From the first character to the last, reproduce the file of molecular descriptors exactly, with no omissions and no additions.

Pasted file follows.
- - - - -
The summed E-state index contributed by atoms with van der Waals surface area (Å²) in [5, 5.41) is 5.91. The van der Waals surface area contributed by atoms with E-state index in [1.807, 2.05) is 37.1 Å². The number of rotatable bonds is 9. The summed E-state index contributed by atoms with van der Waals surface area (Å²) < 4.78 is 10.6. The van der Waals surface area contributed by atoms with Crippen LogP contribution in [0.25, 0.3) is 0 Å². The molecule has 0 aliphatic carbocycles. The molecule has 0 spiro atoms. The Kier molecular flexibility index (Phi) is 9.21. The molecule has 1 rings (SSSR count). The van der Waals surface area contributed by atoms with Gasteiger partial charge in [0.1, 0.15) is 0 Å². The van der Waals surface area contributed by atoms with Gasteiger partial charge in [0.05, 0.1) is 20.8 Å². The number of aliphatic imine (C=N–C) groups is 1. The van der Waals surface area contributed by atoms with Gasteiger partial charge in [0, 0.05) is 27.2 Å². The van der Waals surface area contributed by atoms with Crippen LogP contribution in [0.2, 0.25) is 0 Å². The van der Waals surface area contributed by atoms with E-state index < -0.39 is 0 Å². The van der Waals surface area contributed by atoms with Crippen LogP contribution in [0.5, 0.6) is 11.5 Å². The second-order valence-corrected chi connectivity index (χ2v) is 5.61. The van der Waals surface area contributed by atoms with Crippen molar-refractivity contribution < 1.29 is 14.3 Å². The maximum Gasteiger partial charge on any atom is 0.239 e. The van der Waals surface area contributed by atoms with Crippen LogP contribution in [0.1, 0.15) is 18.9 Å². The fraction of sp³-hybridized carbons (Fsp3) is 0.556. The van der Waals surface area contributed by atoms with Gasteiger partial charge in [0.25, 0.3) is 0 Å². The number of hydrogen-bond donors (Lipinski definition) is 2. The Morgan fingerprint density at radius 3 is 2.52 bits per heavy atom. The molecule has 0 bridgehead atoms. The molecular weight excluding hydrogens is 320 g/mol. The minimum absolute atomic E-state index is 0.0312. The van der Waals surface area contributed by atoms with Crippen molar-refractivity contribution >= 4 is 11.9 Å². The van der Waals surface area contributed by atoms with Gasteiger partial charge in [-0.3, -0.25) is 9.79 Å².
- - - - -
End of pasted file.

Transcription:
The summed E-state index contributed by atoms with van der Waals surface area (Å²) in [5, 5.41) is 5.91. The van der Waals surface area contributed by atoms with E-state index in [1.807, 2.05) is 37.1 Å². The number of rotatable bonds is 9. The summed E-state index contributed by atoms with van der Waals surface area (Å²) < 4.78 is 10.6. The van der Waals surface area contributed by atoms with Crippen LogP contribution in [0.25, 0.3) is 0 Å². The molecule has 0 aliphatic carbocycles. The molecule has 0 spiro atoms. The Kier molecular flexibility index (Phi) is 9.21. The molecule has 1 rings (SSSR count). The van der Waals surface area contributed by atoms with Gasteiger partial charge in [0.1, 0.15) is 0 Å². The van der Waals surface area contributed by atoms with Gasteiger partial charge in [0.05, 0.1) is 20.8 Å². The number of aliphatic imine (C=N–C) groups is 1. The van der Waals surface area contributed by atoms with Gasteiger partial charge in [0, 0.05) is 27.2 Å². The van der Waals surface area contributed by atoms with Crippen LogP contribution in [0.2, 0.25) is 0 Å². The van der Waals surface area contributed by atoms with E-state index < -0.39 is 0 Å². The van der Waals surface area contributed by atoms with Crippen LogP contribution in [0.5, 0.6) is 11.5 Å². The second-order valence-corrected chi connectivity index (χ2v) is 5.61. The van der Waals surface area contributed by atoms with Crippen molar-refractivity contribution < 1.29 is 14.3 Å². The maximum Gasteiger partial charge on any atom is 0.239 e. The van der Waals surface area contributed by atoms with Crippen LogP contribution in [0.1, 0.15) is 18.9 Å². The fraction of sp³-hybridized carbons (Fsp3) is 0.556. The van der Waals surface area contributed by atoms with Gasteiger partial charge in [0.25, 0.3) is 0 Å². The number of hydrogen-bond donors (Lipinski definition) is 2. The Morgan fingerprint density at radius 3 is 2.52 bits per heavy atom. The molecule has 0 bridgehead atoms. The molecular weight excluding hydrogens is 320 g/mol. The minimum absolute atomic E-state index is 0.0312. The van der Waals surface area contributed by atoms with Crippen molar-refractivity contribution >= 4 is 11.9 Å². The van der Waals surface area contributed by atoms with Gasteiger partial charge in [-0.3, -0.25) is 9.79 Å².